It is the day my mother was born, in 1921. It is also the day she married my father, in 1941. She has been gone for one year now, and today I am remembering her.
Betty lived in Spokane until she was about ten when the family moved to Tacoma. The move was difficult for her because she was a quiet girl. Her parents bought a home at 43rd and Bell Street in Tacoma, and she attended Stewart Junior High School. In 1938 she graduated from Lincoln High School. She was very active in Rainbow and loved to dance.
She spent a year studying at Pacific Lutheran College before deciding that it wasn't what she wanted. She attended business school and began her long business career where she was very successful for a woman of her generation. As she said, she worked when all the other mothers were at home.
During World War II, she worked in Tacoma, as did her friends. They got a half day off on Saturday. While the men were away, they saved their money and purchased crystal, china and other items. They also spent a lot of time taking photos to send overseas to their husbands, so we have a lot of nice pictures of her. By the time my father returned from the war, Mom had purchased the home next door to her parents on Bell Street. After that, her brother bought a new home on 84th and B Street. She and Ray bought the home next to them, and my grandparents built their retirement home. And that's where we lived for the first fifteen years of my life.
I remember, as a little girl, Dad driving her to work when it was still dark. My brother and I dozed during these rides. I always loved driving by the statues at Wright Park. I remember listening to the radio play "Teddy Bear's Picnic" and "Mr. Sandman" during those rides. She worked for Flett Dairy at that time. From there, she went on to have a long career in retailing as an office manager. In my youthful eyes, she always looked perfect. When I think of her, I see a woman wearing a charcoal wool dress with pretty jewelry, hair in place and make-up immaculate. That was my mother most of the time.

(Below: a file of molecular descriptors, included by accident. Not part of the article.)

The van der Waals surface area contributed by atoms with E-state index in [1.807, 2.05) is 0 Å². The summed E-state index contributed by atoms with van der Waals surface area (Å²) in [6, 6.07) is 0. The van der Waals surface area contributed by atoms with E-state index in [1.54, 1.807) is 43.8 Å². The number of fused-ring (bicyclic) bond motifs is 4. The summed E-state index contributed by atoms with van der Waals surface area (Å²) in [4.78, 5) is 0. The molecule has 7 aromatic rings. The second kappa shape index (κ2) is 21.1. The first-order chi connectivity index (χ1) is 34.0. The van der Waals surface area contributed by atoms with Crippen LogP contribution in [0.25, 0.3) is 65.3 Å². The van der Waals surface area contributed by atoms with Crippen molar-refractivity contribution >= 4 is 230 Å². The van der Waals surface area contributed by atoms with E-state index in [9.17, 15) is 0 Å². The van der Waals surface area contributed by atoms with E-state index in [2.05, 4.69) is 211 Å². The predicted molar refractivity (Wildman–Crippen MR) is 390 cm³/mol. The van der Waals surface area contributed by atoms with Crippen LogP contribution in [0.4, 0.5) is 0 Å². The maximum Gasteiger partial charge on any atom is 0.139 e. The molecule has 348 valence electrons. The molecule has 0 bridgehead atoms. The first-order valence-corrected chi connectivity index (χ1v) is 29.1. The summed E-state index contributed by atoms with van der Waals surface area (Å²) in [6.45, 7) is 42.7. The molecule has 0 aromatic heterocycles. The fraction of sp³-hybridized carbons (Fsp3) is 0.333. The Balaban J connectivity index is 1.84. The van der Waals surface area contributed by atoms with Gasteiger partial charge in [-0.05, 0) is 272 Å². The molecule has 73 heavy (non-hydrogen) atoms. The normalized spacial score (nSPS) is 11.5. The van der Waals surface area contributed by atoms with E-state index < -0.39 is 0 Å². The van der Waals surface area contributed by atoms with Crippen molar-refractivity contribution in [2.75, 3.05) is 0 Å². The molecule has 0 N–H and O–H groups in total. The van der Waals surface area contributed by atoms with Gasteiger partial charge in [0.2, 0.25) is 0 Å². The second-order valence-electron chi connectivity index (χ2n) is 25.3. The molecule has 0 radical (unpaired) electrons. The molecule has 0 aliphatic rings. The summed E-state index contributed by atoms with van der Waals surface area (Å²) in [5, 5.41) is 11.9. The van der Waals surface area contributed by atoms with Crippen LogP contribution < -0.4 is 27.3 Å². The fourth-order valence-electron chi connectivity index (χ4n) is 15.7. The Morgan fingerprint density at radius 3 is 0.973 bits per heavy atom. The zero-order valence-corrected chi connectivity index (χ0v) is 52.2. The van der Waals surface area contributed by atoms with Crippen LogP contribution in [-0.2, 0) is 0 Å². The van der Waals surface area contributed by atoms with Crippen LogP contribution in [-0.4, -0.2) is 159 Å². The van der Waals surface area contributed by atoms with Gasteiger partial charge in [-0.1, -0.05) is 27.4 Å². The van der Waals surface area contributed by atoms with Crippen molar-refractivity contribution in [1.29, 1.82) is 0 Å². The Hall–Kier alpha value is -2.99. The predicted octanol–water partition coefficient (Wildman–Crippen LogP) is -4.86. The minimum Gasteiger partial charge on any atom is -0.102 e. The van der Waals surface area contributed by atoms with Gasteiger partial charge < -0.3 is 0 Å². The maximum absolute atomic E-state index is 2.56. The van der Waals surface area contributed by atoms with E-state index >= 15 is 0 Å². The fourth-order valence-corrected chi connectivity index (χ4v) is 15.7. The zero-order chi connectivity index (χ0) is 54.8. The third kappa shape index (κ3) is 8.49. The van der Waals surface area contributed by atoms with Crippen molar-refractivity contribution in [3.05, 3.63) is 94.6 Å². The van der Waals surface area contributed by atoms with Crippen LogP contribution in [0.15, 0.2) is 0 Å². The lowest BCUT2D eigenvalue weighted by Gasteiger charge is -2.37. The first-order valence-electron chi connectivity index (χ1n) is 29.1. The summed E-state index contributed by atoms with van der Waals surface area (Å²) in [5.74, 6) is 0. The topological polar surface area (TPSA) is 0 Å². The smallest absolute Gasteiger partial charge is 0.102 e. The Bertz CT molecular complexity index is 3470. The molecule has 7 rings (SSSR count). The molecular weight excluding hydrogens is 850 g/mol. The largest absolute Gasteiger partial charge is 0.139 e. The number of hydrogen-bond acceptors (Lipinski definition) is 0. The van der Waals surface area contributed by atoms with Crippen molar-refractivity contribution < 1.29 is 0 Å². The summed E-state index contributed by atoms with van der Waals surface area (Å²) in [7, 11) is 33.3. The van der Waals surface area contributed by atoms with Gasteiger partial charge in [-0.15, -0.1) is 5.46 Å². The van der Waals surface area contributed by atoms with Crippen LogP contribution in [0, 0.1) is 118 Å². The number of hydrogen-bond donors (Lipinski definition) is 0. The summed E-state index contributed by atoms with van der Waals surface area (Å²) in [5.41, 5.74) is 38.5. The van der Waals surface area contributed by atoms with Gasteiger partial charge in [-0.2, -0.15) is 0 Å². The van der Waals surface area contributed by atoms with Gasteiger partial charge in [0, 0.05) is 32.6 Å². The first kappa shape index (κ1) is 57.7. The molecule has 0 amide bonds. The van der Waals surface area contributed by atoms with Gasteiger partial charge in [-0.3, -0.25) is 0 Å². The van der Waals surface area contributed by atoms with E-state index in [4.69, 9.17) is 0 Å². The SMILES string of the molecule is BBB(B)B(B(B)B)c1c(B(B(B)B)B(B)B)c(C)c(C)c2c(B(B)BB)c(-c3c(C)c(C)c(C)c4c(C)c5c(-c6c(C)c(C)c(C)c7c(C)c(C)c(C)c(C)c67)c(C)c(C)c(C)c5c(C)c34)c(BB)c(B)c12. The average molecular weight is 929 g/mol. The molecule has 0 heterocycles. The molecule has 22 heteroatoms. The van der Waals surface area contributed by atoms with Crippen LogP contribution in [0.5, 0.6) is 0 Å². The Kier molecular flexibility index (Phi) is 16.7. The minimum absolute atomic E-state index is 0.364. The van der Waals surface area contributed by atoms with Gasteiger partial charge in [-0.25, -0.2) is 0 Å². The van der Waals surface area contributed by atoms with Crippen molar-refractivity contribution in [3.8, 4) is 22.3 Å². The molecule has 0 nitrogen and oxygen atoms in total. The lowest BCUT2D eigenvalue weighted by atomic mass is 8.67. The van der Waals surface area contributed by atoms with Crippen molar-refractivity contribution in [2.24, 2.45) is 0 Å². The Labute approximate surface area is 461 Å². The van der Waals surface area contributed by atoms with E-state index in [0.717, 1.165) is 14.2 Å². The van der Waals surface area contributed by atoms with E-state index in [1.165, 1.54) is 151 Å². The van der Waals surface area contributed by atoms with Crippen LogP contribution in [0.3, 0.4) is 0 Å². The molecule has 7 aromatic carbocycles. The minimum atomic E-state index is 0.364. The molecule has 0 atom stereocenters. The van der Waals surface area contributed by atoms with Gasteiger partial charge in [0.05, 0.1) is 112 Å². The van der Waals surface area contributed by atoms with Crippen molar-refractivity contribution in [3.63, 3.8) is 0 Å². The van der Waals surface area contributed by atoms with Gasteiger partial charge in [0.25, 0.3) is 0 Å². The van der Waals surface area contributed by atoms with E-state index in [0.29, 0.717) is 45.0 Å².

At home, my father was sometimes with us since he worked different shifts at the Post Office. He was a good cook and did a lot of the cooking. When they were both gone, Grandma was always next door. Her kitchen window faced our house, and all I had to do was knock on the window and she would come over. After school, I spent many happy hours visiting with her while she sat in her rocking chair (it now sits in my house) and crocheted or did embroidery. Grandpa always sat in his big rocker and listened to baseball and news and smoked his pipe.
At the end of her career, Mom worked for a mobile home company. She was able to purchase a very nice mobile home complete with all new furniture for cost. This opportunity corresponded with my father's heart problems, so they sold their home and moved into a senior park where she made friends and enjoyed walking her dog and visiting. She retired and spent many years enjoying her retirement. Eventually they sold out and rented because they didn't want to maintain a home. They moved to Puyallup and lived near me. This picture was taken when they had been married for fifty years.
Dad died in 1995, which means that Mom was a widow for fifteen years. She spent most of that time living with us in a little apartment we finished for her in our downstairs area. Now it is my little apartment. Mom always had a fear of being alone in her old age. Being with us provided her with that comfort of knowing she was not alone. She loved her grandchildren and told everyone she met about them. She baked the birthday cakes, because she wanted to be remembered. She was sometimes called the "candy Grandma" because she had so much candy sitting around. It was a trial for the moms who brought their children to visit (my daughters) because she provided the children with little bags and a scoop to scoop up candy to take home. She also bought soda pop if she knew someone had a particular flavor in mind.
Being something of a recluse, she didn't go out a lot, and seemed content to be home with her routine. It made it difficult as she grew older. When anyone offered to do something for her, her standard response was, "Judie will do it." After she gave up her car because she was "starting to make mistakes," I spent many years driving her to her errands and doctor appointments. She could fill a week better than anyone I know. When we would get to the end and I thought I might be finished, she would start telling me what she wanted to do "next time."
Her two years on Hospice were difficult for her because her world was shrinking; and for me, because I had to shoulder whatever she gave up. Eventually we moved her upstairs where she could see the coming and going of the household and visit with her Hospice "friends" who were a wonderful blessing to us.
Mom was deaf, which was difficult for her. She had some paralysis from a stroke. She could not walk and spent her life in a bed. In spite of those things, she had no pain, and was comfortable physically. At the end of her life, she was still ordering me around, talking a mile a minute with her visitors, and waiting to be ninety. Today she is ninety. I picture her visiting with her loved ones, laughing and happy as she was when she was young and beautiful.